As the region’s largest market, developments in China will be key to the performance of the Asian equity market in 2017 and beyond. Indeed, the moderating rate of growth may pose challenges, but with real GDP estimated at around 6% last year it is still higher than other major economies. Moreover, the latest trends from the country’s Purchasing Managers Index survey for manufacturing indicate that China may be coming out of the bottom end of the cycle and bouncing back. Positively, stronger economic activity in China could create a favourable tailwind to other Asian markets to which it has strong economic ties throughout the region from the ASEAN region to Korea.

Risky business?

We are not wide-eyed optimists. We think we are able to see the potential for pitfalls more clearly and quickly than most, but we know that a realistic appraisal of risk can help to avoid these and lead to better investment outcomes.

The trade policies of the new administration in the US are perhaps foremost on investors’ minds at present. We are keeping a watchful eye on developments here and while it is unclear what changes the new administration will make to trade policy, we would note that all indications from the Chinese leadership have been for a continued push toward open and free international markets.

Federal Reserve hikes to interest rates and a strengthening US dollar have traditionally been negative for risk assets, such as emerging market equities. However, when rates rise in response to price changes from accelerating business activity, as we may well see in developed markets, this has actually been positive for Asian economies historically. So all else being equal, rising rates do not necessarily disadvantage risk assets.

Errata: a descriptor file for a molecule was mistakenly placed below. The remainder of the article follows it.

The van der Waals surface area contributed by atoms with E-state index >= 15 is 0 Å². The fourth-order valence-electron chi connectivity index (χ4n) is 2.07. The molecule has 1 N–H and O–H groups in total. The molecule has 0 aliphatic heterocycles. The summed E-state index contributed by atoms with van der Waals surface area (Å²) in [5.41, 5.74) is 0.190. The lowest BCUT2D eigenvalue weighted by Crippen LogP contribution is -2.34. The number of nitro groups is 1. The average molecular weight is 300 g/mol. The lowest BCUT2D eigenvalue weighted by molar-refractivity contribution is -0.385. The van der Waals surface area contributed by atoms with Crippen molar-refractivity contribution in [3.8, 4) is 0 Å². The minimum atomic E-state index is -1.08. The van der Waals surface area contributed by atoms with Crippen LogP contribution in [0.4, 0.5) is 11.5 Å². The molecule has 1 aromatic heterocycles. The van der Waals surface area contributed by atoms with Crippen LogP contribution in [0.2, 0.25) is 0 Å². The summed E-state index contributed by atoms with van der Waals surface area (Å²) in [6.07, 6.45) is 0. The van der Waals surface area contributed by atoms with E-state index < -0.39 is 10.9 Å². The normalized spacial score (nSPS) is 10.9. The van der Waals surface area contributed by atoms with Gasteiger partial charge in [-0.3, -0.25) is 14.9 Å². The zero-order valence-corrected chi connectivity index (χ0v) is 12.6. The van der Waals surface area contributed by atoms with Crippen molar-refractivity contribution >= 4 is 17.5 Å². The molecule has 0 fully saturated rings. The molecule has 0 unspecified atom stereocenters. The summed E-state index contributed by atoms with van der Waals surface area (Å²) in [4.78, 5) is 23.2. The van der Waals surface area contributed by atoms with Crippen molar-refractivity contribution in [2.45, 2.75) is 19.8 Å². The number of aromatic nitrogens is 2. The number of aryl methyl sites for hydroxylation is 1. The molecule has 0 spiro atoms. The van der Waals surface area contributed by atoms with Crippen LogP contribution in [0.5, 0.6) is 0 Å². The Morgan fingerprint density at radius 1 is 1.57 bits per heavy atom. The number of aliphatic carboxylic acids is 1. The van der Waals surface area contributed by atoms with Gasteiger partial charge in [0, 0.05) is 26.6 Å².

Similarly, when casting an eye to commodities, it is true that Asia is a price taker rather than price maker for many internationally traded raw material goods, but the price increases we have seen are still well below the levels registered during the height of the ‘super cycle’, when many of these economies were growing at a brisk pace.

Conclusion

As regional specialists our dedicated research teams cover the breadth of Asia’s emerging and frontier equity markets, which allows us to identify and capture opportunities across the spectrum from China on one end all the way over to smaller frontier markets such as Sri Lanka on the other. In the near term, it appears that both domestic and external demand will remain steady at the regional level, with promising signs of a nascent recovery in China. While we may see some heightened volatility in the year ahead, as ever, we remain mindful that this can present good buying opportunities.

More than anything, we fully expect that the underlying trends we see at play in the region will carry on into the longer term. As such, our optimistic long-term view for Asian equities is not so dependent on what happens to factors such as short-term interest rates or the ups and downs of daily oil price movements. It relies on our ability to identify and invest in companies that we believe possess attributes to outperform an already strong growth outlook for Asia. We find that if can invest in strong companies geared toward key factors such as rising domestic demand, the up-and-coming middle classes and companies with long-term competitive advantages, it will serve us well into the longer term. We have been doing this as Asian equity investors for many years and will continue to do so in 2017.